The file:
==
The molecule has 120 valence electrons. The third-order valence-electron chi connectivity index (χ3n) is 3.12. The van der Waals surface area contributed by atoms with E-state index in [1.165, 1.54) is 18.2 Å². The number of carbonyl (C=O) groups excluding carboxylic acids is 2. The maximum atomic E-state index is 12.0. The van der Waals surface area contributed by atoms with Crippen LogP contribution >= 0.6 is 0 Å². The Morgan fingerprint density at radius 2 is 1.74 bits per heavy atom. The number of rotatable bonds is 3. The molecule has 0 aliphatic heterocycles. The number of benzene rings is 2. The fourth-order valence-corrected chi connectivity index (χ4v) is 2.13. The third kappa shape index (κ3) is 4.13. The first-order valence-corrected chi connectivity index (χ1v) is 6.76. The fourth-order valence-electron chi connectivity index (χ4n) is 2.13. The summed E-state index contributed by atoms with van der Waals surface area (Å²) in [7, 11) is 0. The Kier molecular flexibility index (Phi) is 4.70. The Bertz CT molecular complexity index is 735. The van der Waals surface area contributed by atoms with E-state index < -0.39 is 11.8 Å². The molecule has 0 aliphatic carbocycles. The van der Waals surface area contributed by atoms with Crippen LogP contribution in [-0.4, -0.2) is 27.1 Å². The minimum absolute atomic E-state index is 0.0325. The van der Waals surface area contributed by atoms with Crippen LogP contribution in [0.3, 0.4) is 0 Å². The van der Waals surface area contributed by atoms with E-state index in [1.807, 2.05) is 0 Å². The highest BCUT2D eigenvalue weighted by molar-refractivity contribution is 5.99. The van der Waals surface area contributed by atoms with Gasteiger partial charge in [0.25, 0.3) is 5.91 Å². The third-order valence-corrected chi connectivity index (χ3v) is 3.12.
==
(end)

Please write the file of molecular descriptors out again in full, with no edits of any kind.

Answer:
The molecule has 120 valence electrons. The third-order valence-electron chi connectivity index (χ3n) is 3.12. The van der Waals surface area contributed by atoms with E-state index in [1.165, 1.54) is 18.2 Å². The number of carbonyl (C=O) groups excluding carboxylic acids is 2. The maximum atomic E-state index is 12.0. The van der Waals surface area contributed by atoms with Crippen LogP contribution >= 0.6 is 0 Å². The Morgan fingerprint density at radius 2 is 1.74 bits per heavy atom. The number of rotatable bonds is 3. The molecule has 0 aliphatic heterocycles. The number of benzene rings is 2. The fourth-order valence-corrected chi connectivity index (χ4v) is 2.13. The third kappa shape index (κ3) is 4.13. The first-order valence-corrected chi connectivity index (χ1v) is 6.76. The fourth-order valence-electron chi connectivity index (χ4n) is 2.13. The summed E-state index contributed by atoms with van der Waals surface area (Å²) in [7, 11) is 0. The Kier molecular flexibility index (Phi) is 4.70. The Bertz CT molecular complexity index is 735. The van der Waals surface area contributed by atoms with E-state index < -0.39 is 11.8 Å². The molecule has 0 aliphatic carbocycles. The van der Waals surface area contributed by atoms with Crippen LogP contribution in [-0.4, -0.2) is 27.1 Å². The minimum absolute atomic E-state index is 0.0325. The van der Waals surface area contributed by atoms with Crippen LogP contribution in [0.3, 0.4) is 0 Å². The van der Waals surface area contributed by atoms with E-state index in [1.807, 2.05) is 0 Å². The highest BCUT2D eigenvalue weighted by molar-refractivity contribution is 5.99. The van der Waals surface area contributed by atoms with Gasteiger partial charge in [0.25, 0.3) is 5.91 Å². The third-order valence-corrected chi connectivity index (χ3v) is 3.12.